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eBird is a real-
eBird documents the presence or absence of species, as well as bird abundance through checklist data. A birder simply enters when, where, and how they went birding, then fills out a checklist of all the birds seen and heard during the outing. Checklists can be customized with comments, field notes, and by embedding photos, audio recordings or video media for added documentation. You can also subscribe to eBird Rare Bird Alerts and track personal yard and patch totals.
With thousands of birdwatchers across the continent contributing millions of sightings, eBird has become a vast source of bird and environmental information useful not only to birders but to scientists and conservationists.
eBird data are stored across secure facilities, archived daily, and are freely accessible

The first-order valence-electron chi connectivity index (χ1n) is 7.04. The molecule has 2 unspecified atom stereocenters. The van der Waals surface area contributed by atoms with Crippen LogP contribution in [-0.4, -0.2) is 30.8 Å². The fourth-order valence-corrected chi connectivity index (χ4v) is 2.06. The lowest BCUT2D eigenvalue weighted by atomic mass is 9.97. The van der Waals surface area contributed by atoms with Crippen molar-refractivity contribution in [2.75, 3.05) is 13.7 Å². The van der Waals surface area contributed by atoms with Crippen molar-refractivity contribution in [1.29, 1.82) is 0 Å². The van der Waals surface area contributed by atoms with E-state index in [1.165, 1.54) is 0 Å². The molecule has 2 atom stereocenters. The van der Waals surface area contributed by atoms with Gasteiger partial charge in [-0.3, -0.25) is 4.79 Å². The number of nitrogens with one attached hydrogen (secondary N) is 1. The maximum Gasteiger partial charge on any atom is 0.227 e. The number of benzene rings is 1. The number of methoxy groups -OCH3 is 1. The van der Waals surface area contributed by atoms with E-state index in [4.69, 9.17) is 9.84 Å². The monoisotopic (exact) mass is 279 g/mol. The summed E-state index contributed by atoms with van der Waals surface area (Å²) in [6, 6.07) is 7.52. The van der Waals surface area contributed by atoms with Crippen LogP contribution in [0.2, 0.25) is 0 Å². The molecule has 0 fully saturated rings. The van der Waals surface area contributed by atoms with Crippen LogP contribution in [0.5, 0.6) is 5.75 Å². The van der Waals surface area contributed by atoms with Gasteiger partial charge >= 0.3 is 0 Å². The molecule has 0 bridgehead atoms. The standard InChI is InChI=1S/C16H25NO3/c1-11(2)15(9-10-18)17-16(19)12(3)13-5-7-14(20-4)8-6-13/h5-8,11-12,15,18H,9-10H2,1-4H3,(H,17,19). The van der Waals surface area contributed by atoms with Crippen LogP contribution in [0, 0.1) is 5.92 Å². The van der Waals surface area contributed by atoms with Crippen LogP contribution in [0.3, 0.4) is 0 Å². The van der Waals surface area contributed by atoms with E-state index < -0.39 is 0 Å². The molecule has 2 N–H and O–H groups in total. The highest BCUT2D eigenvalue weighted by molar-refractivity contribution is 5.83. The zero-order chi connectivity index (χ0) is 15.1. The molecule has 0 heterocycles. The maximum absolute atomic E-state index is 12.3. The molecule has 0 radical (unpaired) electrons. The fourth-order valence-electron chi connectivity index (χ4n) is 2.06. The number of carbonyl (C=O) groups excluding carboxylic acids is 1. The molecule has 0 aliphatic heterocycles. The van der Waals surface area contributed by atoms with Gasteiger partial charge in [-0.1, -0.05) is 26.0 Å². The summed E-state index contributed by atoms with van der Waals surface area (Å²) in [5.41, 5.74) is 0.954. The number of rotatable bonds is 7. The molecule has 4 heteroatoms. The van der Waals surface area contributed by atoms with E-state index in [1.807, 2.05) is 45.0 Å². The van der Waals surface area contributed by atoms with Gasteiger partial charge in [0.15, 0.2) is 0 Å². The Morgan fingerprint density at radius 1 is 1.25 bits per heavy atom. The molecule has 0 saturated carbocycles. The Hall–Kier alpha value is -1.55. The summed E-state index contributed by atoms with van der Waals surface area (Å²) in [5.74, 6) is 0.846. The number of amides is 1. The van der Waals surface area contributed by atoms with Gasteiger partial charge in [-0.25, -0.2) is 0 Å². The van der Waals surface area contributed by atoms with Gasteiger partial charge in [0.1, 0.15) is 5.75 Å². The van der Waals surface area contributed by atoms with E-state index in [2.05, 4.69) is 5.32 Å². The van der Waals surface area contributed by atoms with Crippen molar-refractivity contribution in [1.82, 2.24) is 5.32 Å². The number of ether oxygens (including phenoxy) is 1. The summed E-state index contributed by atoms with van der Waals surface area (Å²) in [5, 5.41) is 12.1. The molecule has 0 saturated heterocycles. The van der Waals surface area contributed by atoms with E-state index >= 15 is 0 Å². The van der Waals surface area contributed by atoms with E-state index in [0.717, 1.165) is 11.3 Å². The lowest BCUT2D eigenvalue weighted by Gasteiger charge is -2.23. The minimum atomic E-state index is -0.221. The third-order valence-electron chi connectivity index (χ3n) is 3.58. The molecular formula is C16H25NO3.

to anyone. eBird data have been used in hundreds of conservation decisions and peer-
Data quality is of critical importance. When entering sightings, observers are presented with a list of likely birds for that date and region. These checklist filters are developed by some of the most knowledgeable bird distribution experts in the world. When unusual birds are seen, or high counts are reported, the regional experts review these records. Learn more about eBird data quality >>
Why not make your observations count? Participate in citizen science! Build personal lists while making contributions to the knowledge base of local bird distribution. Visit eBird >> and sign up. It’s free!
IMPORTANT: Please read through the following county Reporting List before making contributions:
There are many important protocols to consider when contributing to eBird. The Help Page >> is the place to start if you have questions. Some important topics related to county birding are:
Santa Barbara County eBird Data
County eBird links